There should be electrification of the Felixstowe to Nuneaton rail line , so that freight trains from the Haven Ports to the Midlands and the North don’t have to go via London. This would have the benefit of opening up paths on the Great Eastern Main line and also making services from East Anglia to the Midlands electric-hauled.
The Gospel Oak to Barking line should be electrified. There are always good environmental reasons for electrification, but here the main reason is that replacing noisy diesel engines with quieter electric ones will reduce the noise substantially.
But these will only be stop gap measures and surely in around 2020, the problem of getting the freight through is going to get worse.
Something radical will need to be done.
The station is wired for electric trains to pick up current from overhead wires.
The c2c Class 357 electrical multiple unit passing through. It was probably going somewhere for something like maintenance or modification.
The wires petered out soon after we left the station and crossed the Great Eastern Main Line.
If it was fully wired like the North London line, then they could use the same type of train.
The North London Line of the London Overground is not only a passenger route, but a main freight artery.
As I waited at Homerton station today, this long train of boxes passed through.
Many of these trains are going to and from the Port of Felixstowe and the West Coast Main line. As the North London line, is the only electrified route between the Great Eastern Main line and the West Coast Main line, there is virtually nowhere else the trains can go.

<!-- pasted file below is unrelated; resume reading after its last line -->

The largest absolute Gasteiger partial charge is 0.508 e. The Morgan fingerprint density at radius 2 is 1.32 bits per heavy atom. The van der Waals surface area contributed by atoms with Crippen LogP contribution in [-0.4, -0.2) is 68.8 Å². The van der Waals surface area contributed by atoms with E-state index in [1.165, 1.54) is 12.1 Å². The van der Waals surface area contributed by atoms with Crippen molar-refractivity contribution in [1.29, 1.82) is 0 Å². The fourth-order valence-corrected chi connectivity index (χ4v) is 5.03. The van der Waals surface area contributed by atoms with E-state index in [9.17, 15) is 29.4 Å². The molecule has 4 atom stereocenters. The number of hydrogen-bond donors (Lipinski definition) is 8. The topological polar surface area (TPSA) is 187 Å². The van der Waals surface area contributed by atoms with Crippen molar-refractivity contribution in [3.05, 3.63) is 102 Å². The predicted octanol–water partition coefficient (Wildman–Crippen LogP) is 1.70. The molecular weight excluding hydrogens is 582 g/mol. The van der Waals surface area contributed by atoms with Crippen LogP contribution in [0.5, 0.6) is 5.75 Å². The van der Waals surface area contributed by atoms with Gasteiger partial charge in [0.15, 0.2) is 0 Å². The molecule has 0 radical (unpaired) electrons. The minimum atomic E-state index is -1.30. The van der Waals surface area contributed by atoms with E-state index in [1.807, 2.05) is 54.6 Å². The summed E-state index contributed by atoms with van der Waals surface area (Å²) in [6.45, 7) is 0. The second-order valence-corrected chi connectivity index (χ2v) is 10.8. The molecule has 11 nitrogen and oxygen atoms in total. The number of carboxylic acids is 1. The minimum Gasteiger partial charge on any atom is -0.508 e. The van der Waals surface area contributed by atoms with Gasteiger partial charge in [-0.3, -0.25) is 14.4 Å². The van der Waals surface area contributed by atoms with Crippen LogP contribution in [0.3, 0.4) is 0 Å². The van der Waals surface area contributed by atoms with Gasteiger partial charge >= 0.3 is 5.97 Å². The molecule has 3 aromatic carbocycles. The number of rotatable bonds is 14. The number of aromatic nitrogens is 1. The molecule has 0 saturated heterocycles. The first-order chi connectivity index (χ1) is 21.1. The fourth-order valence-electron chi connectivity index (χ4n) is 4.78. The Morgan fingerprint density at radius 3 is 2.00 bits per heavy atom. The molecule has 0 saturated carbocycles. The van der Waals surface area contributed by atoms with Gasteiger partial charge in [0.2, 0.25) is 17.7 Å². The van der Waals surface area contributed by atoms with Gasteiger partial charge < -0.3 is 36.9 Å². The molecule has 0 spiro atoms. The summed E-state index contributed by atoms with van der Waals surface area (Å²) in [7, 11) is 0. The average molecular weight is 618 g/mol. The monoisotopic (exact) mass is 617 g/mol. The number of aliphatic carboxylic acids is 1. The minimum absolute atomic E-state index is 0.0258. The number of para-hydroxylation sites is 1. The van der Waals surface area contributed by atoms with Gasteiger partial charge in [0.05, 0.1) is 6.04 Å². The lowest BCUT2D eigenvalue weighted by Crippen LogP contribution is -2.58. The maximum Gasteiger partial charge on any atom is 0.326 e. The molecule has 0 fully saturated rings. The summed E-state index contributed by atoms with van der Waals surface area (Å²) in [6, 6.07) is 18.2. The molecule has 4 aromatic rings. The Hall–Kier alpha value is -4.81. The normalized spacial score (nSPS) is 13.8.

The main new route will be a more direct line from Felixstowe to Nuneaton. But this route is not complete yet and there are no plans to electrify it, so it may need an engine change or two. It also requires reversing at Ipswich, due to the nature of the track layout, where the Felixstowe branch joins the main line.
There is also an alternative route via the Gospel Oak and Barking line of the London Overground. This takes four freight trains an hour and by-passes eight stations on the North London line. But unlike the North London line, it is not electrified.
This problem is going to get worse when London Gateway, a new port on the Thames east of London starts operating in late 2013. Trains to and from London Gateway will probably feed in directly to the Gospel Oak and Barking line, via the London, Tilbury and Southend Railway.
As to the size and number of trains, read this press release from DB Schenker, who will be handling the rail traffic. Here’s an extract.
The agreement will see DB Schenker Rail introduce at least four rail freight services a day (four in, four out), subject to volumes, and will serve a range of inland terminals including potential new UK locations. Additional rail freight services will be introduced in the future.
DB Schenker Rail will also pursue the development of rail freight services from London Gateway to mainland Europe using the Channel Tunnel.
Something most certainly needs to be done! In the meantime, I certainly wouldn’t buy a house that backed on to either the North London or Gospel Oak to Barking Lines.
They’ve just had a very one-sided phone-in on BBC Radio 5, with virtually an hour of the dismal Jimmies and Jennies complaining about all the inadequacies.
We’ve just had a volunteer complaining, that they are not being given car parking on the Olympic Park. It sounds to me, that they should have been turned down as a volunteer.
Let’s face it, if you don’t like the conditions, don’t volunteer.
We should be celebrating what we got right.
My field is project management and we should be celebrating the fact that all of the venues and transport links have been constructed on time and generally on budget.